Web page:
Conan O’Brien Can’t Stop (9/19/2011)
When the “Late Night Wars” were going on last year my eyes were glued to the TV and the internet, fascinated by the high profile battle that was going on over NBC’s late night schedule. That said, my interest in the conflict had more to do with my disdain for Jay Leno than it had to do with any true admiration for the comedic talents of Conan O’Brien. O’Brien is a fun personality but a little bit of him goes a long way, and frankly I’m not that interested in watching a talk show every single night of the week. As such I wasn’t sure how much I’d get out of this feature length documentary about the guy and given the cult like nature of “Team Coco” I had pretty good reason to fear that this would be a product that was “for fans only.” In fact it would have been so incredibly easy for the documentarians involved to out a puff piece, a movie filled with footage from O’Brien’s tour mixed with self serving interviews about how “fun” it is to work with Conan.
Instead, what we have here is a very honest film about the “agony and ecstasy” of being an entertainer and a brilliant portrait of Conan O’Brien at a period of great frustration in his life. The film consists almost entirely of backstage footage from his tour, actual concert footage is sparse, which is good because those shows don’t look like they’d be particularly entertaining unless you’re watching them in person. O’Brien himself has a report with his assistants and writers that can teeter between jovial hazing and borderline cruelty. You can tell that he’s someone who wants to make everyone laugh but who’s internally going through a lot of anger. It reminded me about another famous documentary about a famous person on a frustrating tour: Bob Dylan: Don’t Look Back, but Conan O’Brien is not Bob Dylan and in this case seeing him persevere through one of his most unpleasant moments only elicits greater respect for the man.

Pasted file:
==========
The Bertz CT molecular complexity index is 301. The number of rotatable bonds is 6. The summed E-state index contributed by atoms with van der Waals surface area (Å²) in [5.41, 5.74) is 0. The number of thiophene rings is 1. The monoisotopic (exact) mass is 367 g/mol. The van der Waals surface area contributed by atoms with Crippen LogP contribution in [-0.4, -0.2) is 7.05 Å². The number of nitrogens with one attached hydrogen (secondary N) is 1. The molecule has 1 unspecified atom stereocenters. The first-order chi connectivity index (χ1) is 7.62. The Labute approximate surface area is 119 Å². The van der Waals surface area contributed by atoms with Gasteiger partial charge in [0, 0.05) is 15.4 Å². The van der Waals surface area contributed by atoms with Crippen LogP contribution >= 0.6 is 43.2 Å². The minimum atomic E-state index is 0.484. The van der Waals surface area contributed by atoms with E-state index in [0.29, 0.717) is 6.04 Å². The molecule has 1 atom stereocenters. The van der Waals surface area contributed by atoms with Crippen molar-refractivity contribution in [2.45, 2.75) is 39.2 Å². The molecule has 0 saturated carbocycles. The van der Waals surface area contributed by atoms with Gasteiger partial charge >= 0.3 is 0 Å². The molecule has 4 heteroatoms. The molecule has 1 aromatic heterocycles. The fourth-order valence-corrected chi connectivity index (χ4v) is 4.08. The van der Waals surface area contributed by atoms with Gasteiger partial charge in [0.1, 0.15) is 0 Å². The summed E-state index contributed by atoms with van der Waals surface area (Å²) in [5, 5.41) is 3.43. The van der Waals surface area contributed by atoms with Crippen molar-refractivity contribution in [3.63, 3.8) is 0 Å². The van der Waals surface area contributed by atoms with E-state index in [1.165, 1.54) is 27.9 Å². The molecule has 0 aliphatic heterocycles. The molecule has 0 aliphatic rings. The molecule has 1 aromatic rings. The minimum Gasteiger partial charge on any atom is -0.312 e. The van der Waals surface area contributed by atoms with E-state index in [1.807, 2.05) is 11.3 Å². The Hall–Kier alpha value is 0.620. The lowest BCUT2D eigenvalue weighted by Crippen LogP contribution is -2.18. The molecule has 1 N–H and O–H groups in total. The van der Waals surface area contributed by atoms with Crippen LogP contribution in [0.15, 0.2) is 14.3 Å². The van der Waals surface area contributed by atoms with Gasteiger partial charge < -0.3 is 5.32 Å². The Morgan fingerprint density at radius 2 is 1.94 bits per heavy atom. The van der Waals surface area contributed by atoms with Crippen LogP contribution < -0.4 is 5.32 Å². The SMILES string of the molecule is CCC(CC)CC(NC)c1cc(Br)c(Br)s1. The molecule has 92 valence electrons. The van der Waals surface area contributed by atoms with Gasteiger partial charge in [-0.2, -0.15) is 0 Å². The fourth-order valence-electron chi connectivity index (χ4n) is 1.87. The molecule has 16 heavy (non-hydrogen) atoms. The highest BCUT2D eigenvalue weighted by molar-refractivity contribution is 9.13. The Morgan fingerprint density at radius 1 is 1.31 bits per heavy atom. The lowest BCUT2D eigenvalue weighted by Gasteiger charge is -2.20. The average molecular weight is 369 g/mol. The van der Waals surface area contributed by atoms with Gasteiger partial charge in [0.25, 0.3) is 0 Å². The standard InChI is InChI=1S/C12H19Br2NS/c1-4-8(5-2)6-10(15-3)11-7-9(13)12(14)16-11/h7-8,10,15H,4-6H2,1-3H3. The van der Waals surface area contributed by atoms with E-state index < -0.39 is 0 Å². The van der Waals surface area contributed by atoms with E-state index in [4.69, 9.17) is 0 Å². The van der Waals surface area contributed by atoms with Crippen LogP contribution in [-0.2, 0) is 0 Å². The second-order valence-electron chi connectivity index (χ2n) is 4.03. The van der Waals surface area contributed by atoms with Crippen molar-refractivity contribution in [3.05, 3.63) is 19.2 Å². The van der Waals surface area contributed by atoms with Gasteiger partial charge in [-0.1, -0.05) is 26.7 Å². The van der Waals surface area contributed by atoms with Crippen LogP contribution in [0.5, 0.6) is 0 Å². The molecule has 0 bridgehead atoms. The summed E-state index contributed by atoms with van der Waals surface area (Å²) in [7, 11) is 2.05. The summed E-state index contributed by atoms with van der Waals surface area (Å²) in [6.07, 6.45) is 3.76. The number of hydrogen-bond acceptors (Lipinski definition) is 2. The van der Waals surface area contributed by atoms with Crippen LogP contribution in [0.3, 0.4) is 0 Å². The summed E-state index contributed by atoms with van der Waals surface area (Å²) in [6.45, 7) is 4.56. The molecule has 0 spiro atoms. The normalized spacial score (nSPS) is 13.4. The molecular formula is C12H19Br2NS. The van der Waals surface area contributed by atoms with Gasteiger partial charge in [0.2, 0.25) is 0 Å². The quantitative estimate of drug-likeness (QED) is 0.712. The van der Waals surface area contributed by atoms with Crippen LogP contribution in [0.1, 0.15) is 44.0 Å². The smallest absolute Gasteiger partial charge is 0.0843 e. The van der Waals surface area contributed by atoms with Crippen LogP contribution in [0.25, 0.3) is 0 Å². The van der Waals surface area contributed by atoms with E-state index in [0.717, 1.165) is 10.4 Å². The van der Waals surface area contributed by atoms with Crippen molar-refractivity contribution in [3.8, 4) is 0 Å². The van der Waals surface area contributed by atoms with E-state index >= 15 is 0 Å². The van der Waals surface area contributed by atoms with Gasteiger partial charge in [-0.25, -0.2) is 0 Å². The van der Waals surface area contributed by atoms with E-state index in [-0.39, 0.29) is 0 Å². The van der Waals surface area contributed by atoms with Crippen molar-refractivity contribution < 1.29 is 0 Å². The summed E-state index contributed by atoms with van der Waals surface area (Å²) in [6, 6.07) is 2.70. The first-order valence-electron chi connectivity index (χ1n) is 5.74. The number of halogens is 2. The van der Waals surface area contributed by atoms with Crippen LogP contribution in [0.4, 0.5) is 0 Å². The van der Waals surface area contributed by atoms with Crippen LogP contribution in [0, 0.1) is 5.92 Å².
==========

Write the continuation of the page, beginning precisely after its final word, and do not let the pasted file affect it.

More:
***1/2 out of Four
Pearl Jam: Twenty (10/21/2011)
I love Pearl Jam, in fact I think they’re the living embodiment of everything that a rock and roll band is supposed to be. This documentary, lovingly crafted by Cameron Crowe, only reaffirmed my respect for the band which is a respect that Crowe clearly also shares. I’m am not so sure that the same will be true of people who aren’t already enamored with the band, in fact there’s probably nothing of interest here for people who don’t already at least like the band, and that’s what keeps me from fully embracing the film. That said I really admired just how well the film was put together with tons of archival footage of the band and from related pop culture stitched throughout along with good and relatable interview footage.
*** out of Four
Pom Wonderful Presents The Greatest Movie Ever Sold (11/3/2011)